After spending the last number of days on the water and now land-locked if only for
the next day I decided to give some thought to a daily approach that seems to
be very normal in my world or at least in my boat. It really began last Saturday afternoon when arriving at a small lake with a friend. I’ve fished the lake before but this was the first time this year. It’s really quite small, surrounded by trees with a few cabins and crystal clear water. As we drifted away from the launch the rods started coming out of the locker. Each had a different offering for the fish in the attempt to put together the daily puzzle of what will work on this day. One had a Sumpn Sumpn swim jig, another a mushroom jig with 4” worm, another a small Texas rig, a tube bait, a small crank bait, a small round-headed Sumpn Sumpn skirted jig with a Zoom craw as a trailer and a topwater frog on braided line with heavy action rod. Basically a pile of rods to choose from. MinnKota down and our search
began. Zig sagging from shallow to deep we began poking into the cabbage weed, under the trees, to the deep weed edge and beyond. About 30 minutes later we came to an underwater point clearly marked on the Humminbird Lakemaster chip. Wayne was the first to announce
“Here’s one!” After a considerable struggle with 6 lb P-Line on spinning tackle the fish came into the boat. A nice one too about 3 pounds. When releasing it he looked at me and said
“the worm was just sitting on the bottom when he picked it up!” “Well try it again” I said. My favorite tube bait wasn’t doing much except for a couple pecks as he leaned back on the rod again eventually landing another nice fish. Switching rods we continued around the deep edge of that point. I tried various baits with little success but the worm kept workin’. We also noticed the north side of the point had more activity. So the plan was made. I switched to a pumpkin 4” Berkley worm on a 1/8th oz mushroom jig too not leaving that point. About 3 hours later we had boated about 15 really nice fish from these light-biting fish while mostly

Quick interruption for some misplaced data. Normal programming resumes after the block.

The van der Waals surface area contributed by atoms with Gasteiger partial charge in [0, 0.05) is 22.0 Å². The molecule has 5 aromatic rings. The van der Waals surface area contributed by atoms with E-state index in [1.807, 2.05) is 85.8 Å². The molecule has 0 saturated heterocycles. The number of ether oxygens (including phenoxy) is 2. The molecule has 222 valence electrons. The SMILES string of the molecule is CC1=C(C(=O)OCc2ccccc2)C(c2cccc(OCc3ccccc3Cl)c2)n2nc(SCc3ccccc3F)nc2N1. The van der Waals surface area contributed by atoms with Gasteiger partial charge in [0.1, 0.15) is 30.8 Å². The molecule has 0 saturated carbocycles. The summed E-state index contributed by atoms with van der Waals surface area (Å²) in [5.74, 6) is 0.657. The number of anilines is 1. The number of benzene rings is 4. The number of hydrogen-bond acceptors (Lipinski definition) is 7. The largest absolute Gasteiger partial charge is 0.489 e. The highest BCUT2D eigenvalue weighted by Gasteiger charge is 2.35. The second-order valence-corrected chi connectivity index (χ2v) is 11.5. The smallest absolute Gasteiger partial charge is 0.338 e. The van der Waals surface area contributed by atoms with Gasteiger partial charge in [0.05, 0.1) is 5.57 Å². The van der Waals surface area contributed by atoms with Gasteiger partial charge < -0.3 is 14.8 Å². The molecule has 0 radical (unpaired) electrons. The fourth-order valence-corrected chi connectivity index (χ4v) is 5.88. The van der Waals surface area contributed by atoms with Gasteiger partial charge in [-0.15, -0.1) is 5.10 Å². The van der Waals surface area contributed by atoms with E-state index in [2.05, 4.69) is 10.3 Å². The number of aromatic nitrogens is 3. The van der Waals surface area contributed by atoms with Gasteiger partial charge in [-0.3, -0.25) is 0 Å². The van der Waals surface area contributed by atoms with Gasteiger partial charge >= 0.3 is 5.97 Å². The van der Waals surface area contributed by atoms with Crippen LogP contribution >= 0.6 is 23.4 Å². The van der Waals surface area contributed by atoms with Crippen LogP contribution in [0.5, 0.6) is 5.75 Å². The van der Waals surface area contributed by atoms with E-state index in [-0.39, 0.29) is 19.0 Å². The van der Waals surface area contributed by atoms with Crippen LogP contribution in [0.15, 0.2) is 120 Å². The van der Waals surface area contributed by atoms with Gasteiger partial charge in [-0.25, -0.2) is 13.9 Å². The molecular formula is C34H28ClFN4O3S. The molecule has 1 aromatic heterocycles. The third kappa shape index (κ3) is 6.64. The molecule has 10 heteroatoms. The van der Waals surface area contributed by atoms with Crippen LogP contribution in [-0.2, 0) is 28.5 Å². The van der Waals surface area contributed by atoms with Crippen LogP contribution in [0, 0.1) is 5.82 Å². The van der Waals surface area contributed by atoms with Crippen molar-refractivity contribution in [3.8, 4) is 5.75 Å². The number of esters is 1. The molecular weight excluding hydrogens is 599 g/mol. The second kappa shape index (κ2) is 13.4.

dead-sticking on the deep edge of that one point.
Day 2 brought morning rain with a misty cloudy afternoon. Another lake, larger than the first with lots of structure. The DNR’s Lake Finder web program indicated a healthy population of smallies so with the rain coming down we fired up the Contour Elite program on the computer still waiting in the cabin. When plugging in the smallmouth species, summer, clouds in the late morning/afternoon times red highlighted areas on the lakemap suggested areas to begin the next puzzle assembly. With the software generated GPS coordinates loaded into the 998 we pulled on rain gear and launched into the lake. Earlier this year I had looked for the ccess two different times unable to find it but persistence does pay off and it was indeed there. Again a new lake. Rods again stacked on the deck but gone was the frog and added was a shallow running crank bait and a perch-colored Zara Spook. The clouds, rain and calm winds
prompted the choices. The first spot was the tip of a point with steep drop into 35 feet of water. Picking up the little crankbait my first cast yielded about a 2 lb smallie. Hmmm! A couple casts later parallel to the drop over about 25 feet of water the small bait produced again on the retrieve pause. This time a dandy! As it jumped, dove and thrashed around we
laughed, ooed and ohhhd! It was really fun! Before releasing it we checked –21” of gorgeous fish. Wayne picked the spook and we talked about how to walk it. A few minutes later he connected- another smallie! So up one side and down the other we worked
that point. Mist turned to real rain but the bite was on so no complaints. Largemouth deeper in the weeds, smallies over deep water and closer to the edge provided almost constant action. No plastics or jigs today!